Jodie Foster as vigilante? Call it 'Taxi Driver Lite.'
"The Brave One" serves us Jodie Foster as we've rarely seen her: blissfully well adjusted and in a skirt. She practically skips through the film's Manhattan locations in sneakers like the girl she never got to play when she was an actual girl. Her character, Erica Bain, hosts a radio talk show and is crazy in love with a handsome doctor (Naveen Andrews). When they head out to walk the dog in Central Park one evening, they look like they're bouncing to the end of some romantic comedy. In a sense they are, since all this happiness lasts about 15 minutes.
No breezy, beskirted Jodie Foster movie can stay that way for long. Thugs beat the boyfriend to death, take the dog, and leave Erica in a three-week coma. That woman of such exhilarating, if uncharacteristic, lightness emerges from that chrysalis as the iron butterfly we've seen so many times before. Yet once Erica starts conquering her post-traumatic stress by buying a gun and ridding New York of its creeps and crooks, "The Brave One" is no longer just another Jodie Foster picture. It is the ultimate Jodie Foster picture, an entertaining if absurd walking tour of a movie star's psyche and persona.
As a performer, Foster has always been drawn to trauma, to characters whose guard is so irreversibly up that the down setting seems to have malfunctioned. Here she appears to be wrestling with the screen image she's cultivated. Erica's descent into vigilantism, her ambivalence about the thrill of shooting punks on the subway and saving hookers from pimps is fascinating. Not only has the 12-year-old prostitute from "Taxi Driver" become her psychopathic protector, the young star who never wanted to discuss the unwanted attention she garnered from a would-be presidential assassin now seems OK playing a killer.
The movie itself isn't nearly as interesting as whatever it is Foster is trying to work out for its two hours. "The Brave One" is credited to three writers, Roderick Taylor, Bruce A. Taylor, and Cynthia Mort; and Neil Jordan directed. They've made "Taxi Driver Lite," as it will probably be called in Martin Scorsese's house. Jordan's movie explains its heroine's violent bender as a matter of personal justice - not as the murderously allergic reaction to the inhumanity of life in a concrete jungle.
Where "Taxi Driver" was driven by atmosphere and character, "The Brave One" is oppressively plot-driven. All the mood is snuffed out. The filmmakers so want Erica's actions to make sense to us that the movie usually seems illogical despite itself. It's not alarming when Erica plugs those two lewd dudes on the subway ("So you gonna give me some Radiohead, too?"). What is alarming is that there's no one else in the station when she gets off. It's that kind of movie.
It's also the kind of movie that shows you how far off the deep end Erica has gone by decorating her very nice apartment with half-empty cartons of Chinese food (yes, the chopsticks poke out of the side). Instead of cruising the city's underbelly in a cab, Erica struts around with a microphone, recording urban sounds and her own musings. At some point, she convinces her boss (Mary Steenburgen) to put her back on the air, and her show, "Street Walk," becomes the public vehicle for her inner thoughts. Her first post-coma broadcast is an awkward tribute to her city. "New York," she says several times before settling on a monologue about her brush with fear. Listening to the words, you might think about Travis Bickle's disgusted "great rain" speech or Woody Allen's stammering visual love letter to New York at the beginning of "Manhattan." Rather than use the opportunity to wed Erica's confessional to images of the city, Jordan keeps the camera on Foster, denying the words their social resonance yet allowing the character to blame the city for giving her a dark side. It's only personal for Erica. She's half Bickle, half Batman.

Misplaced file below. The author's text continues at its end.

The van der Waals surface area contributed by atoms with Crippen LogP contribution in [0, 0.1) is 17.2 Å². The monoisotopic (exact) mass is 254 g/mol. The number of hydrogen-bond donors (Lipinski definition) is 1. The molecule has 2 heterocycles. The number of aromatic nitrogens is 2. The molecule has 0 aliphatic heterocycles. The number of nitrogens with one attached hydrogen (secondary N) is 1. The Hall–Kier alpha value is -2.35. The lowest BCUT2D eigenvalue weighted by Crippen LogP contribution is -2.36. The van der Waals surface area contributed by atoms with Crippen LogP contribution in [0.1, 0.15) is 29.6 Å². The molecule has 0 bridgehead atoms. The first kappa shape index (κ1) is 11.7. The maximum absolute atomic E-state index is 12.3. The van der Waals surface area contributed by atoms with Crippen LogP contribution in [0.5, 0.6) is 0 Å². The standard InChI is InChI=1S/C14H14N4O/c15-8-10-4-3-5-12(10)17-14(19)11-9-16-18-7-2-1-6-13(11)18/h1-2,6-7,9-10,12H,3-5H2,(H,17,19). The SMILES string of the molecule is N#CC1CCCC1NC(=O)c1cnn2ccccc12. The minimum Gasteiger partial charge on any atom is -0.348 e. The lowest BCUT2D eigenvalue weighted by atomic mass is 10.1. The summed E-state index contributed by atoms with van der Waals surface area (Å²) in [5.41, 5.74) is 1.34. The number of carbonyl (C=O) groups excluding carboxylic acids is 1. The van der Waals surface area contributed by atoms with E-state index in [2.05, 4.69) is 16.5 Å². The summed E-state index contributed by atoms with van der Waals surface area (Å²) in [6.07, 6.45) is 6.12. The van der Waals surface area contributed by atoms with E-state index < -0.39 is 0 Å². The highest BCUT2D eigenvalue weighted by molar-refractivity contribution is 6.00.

A lot of "The Brave One," though, is a police procedural, with Terrence Howard playing the lead detective trying to solve Erica's murders. She pretends to want an interview for her show. And I'd like to think he pretends not to know she's killing all these people long enough for the movie to arrive at its stupid, gruesome finale, which is like some Rockstar Games version of the climax from "The Silence of the Lambs." Howard and Foster do have a couple of good, flirtatious scenes together that harmonize their unique approaches to sexiness (he's satin, she's steel).
But those are nothing compared to a scene Erica has in the back of a Town Car with a strung-out hooker. All she does is talk to the girl, who's played by Zoe Kravitz (Lenny and Lisa Bonet's kid), but Foster's husky voice seems meant for this sort of seduction, even though there's not much of a reason for Erica to be this sexual (the movie is so overwritten that you second-guess just about every plot point and behavioral tic). But Jordan goes with it, allowing this short, already suspenseful scene the bonus of containing more true eroticism than all of "Somersby." If the "Taxi Driver" model holds, there's also the added intrigue of Foster communing with herself.
Still, as cracked as Erica becomes, the movie is too meek and Foster too intensely coiled to let the character lose complete control. This is a moral universe over from the one in "Taxi Driver." Erica is a middle-class woman striking out vengefully against New York's lowlifes. That means something completely different from an alienated cabbie doing the same thing. When she's done, you don't expect to see her go to therapy or jail. You expect to see her congratulated on "Oprah."